Human Rights

Human rights can help fix the economy. Here's how

A customer withdraws money from an ATM at a Toronto-Dominion (TD) bank branch adorned in colours of the Pride rainbow flag symbolizing gay rights, in downtown Toronto, Ontario, Canada June 13, 2017. Picture taken June 13, 2017

Bright future? Only if we tackle the inequalities in our system Image: REUTERS/Chris Helgren

David Kinley
Professor and Chair in Human Rights Law , Sydney Law School, The University of Sydney
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Human Rights

As we mark the 70th anniversary of the Universal Declaration on Human Rights (UDHR) this week, we might pause to reflect upon how relevant it is today in a world dominated by finance. “Highly”, you might say. After all, surely the global financial crisis and its austerity-driven aftermath have made that painfully obvious?

Well, yes and no. Take the momentous G20 summit held in Washington DC in November 2008, just as the financial crisis was transforming into a global economic one. Bringing together the leaders of the G20 nations for the first time in the group’s history, the meeting’s Communiqué pointed the finger of blame at policy-makers, regulators and financial institutions; it lauded free market principles as the vectors of economic prosperity that have “lifted millions out of poverty and significantly raised the global standard of living”; and it committed global leaders to a series of immediate and medium-term actions for restoring “stability and prosperity to the world economy”.

What really stood out, however was what was not said. Within the Communiqué’s 3,582 words, the phrase ‘human rights’ was not mentioned once. The world’s most powerful leaders gather to address the most significant global economic event in a generation, with widespread social implications such as job losses, homelessness, poverty and welfare cuts, yet one of the crowning achievements of post-World War II international law did not warrant a single mention.


At least as shocking was the fact that no one seemed to notice. Indeed, far beyond the G20, human rights considerations were conspicuously absent from nearly all diagnoses and prescriptions that followed the crisis. What is it about finance (and even financial crises) that inures politicians, policy wonks and the rest of us from seeing the relevance of human rights? It was at that time and with that question that I - a human rights lawyer – ventured into the sometimes bizarre, often shocking, and forever intimidating domain of global finance, that lead eventually to a book - Necessary Evil – published earlier this year.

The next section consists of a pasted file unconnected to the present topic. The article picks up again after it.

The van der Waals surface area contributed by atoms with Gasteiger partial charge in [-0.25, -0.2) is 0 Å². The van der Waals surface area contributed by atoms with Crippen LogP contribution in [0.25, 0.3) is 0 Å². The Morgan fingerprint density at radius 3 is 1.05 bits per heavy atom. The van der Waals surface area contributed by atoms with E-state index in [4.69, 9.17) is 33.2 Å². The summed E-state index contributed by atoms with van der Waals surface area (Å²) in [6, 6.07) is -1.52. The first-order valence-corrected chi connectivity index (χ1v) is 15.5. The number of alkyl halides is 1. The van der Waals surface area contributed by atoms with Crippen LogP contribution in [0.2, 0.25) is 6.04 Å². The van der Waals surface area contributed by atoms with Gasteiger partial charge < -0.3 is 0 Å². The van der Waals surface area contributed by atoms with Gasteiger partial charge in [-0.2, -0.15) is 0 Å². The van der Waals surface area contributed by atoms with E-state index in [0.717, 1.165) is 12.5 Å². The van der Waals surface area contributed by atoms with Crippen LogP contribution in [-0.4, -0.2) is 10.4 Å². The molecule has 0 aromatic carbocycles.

Certainly, finance’s complexity and esoterism is part of the answer. I soon learnt that even bankers are often flummoxed by the intricacy of their own products (see How Unlucky is 25-Sigma? for one especially embarrassing example). But equally, I could see that the human rights industry was guilty of shirking the vital task of decrypting finance in ways that make the relevance of human rights clear and convincing. Denouncing the venality and vice of finance – as I and others are wont to do – is all well and good, but that alone doesn’t open many bankers’ doors.

For me, getting my sandaled foot in the door required not only a concerted effort to understand what the more shinily-shod people inside were up to, but also some mastery of conveying a human rights message to which they can relate. On that score, it wasn’t enough to point to rafts of international human rights treaties and declare, hands on hips, that they provide a blueprint for financial policy goals. They don’t. Bankers can see this, and so must we.